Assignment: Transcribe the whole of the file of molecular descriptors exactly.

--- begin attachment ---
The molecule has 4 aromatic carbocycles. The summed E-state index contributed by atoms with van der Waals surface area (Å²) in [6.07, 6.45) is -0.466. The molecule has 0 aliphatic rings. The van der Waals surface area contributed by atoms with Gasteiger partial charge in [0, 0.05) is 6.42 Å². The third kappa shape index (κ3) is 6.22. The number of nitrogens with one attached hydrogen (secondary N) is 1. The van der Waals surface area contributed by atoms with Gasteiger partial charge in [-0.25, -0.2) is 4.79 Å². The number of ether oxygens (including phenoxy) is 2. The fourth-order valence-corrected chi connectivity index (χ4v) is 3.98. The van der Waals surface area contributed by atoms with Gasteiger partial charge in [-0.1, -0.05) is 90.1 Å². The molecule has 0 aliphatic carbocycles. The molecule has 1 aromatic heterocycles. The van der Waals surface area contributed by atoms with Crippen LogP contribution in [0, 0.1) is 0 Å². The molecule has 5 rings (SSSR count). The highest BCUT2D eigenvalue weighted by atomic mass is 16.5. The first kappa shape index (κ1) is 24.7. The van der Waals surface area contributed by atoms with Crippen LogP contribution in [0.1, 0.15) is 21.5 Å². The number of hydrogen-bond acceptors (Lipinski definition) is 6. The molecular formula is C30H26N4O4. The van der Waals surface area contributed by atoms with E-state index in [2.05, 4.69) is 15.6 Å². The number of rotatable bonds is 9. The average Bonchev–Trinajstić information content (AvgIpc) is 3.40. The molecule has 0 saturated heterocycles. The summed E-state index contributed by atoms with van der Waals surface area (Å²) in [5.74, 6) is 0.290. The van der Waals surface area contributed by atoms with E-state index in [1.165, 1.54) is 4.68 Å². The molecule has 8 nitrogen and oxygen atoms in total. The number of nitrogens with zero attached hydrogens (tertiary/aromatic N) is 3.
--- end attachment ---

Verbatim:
The molecule has 4 aromatic carbocycles. The summed E-state index contributed by atoms with van der Waals surface area (Å²) in [6.07, 6.45) is -0.466. The molecule has 0 aliphatic rings. The van der Waals surface area contributed by atoms with Gasteiger partial charge in [0, 0.05) is 6.42 Å². The third kappa shape index (κ3) is 6.22. The number of nitrogens with one attached hydrogen (secondary N) is 1. The van der Waals surface area contributed by atoms with Gasteiger partial charge in [-0.25, -0.2) is 4.79 Å². The number of ether oxygens (including phenoxy) is 2. The fourth-order valence-corrected chi connectivity index (χ4v) is 3.98. The van der Waals surface area contributed by atoms with Gasteiger partial charge in [-0.1, -0.05) is 90.1 Å². The molecule has 0 aliphatic carbocycles. The molecule has 1 aromatic heterocycles. The van der Waals surface area contributed by atoms with Crippen LogP contribution in [0, 0.1) is 0 Å². The molecule has 5 rings (SSSR count). The highest BCUT2D eigenvalue weighted by atomic mass is 16.5. The first kappa shape index (κ1) is 24.7. The van der Waals surface area contributed by atoms with Crippen LogP contribution in [0.1, 0.15) is 21.5 Å². The number of hydrogen-bond acceptors (Lipinski definition) is 6. The molecular formula is C30H26N4O4. The van der Waals surface area contributed by atoms with E-state index in [2.05, 4.69) is 15.6 Å². The number of rotatable bonds is 9. The average Bonchev–Trinajstić information content (AvgIpc) is 3.40. The molecule has 0 saturated heterocycles. The summed E-state index contributed by atoms with van der Waals surface area (Å²) in [5.74, 6) is 0.290. The van der Waals surface area contributed by atoms with E-state index in [1.165, 1.54) is 4.68 Å². The molecule has 8 nitrogen and oxygen atoms in total. The number of nitrogens with zero attached hydrogens (tertiary/aromatic N) is 3.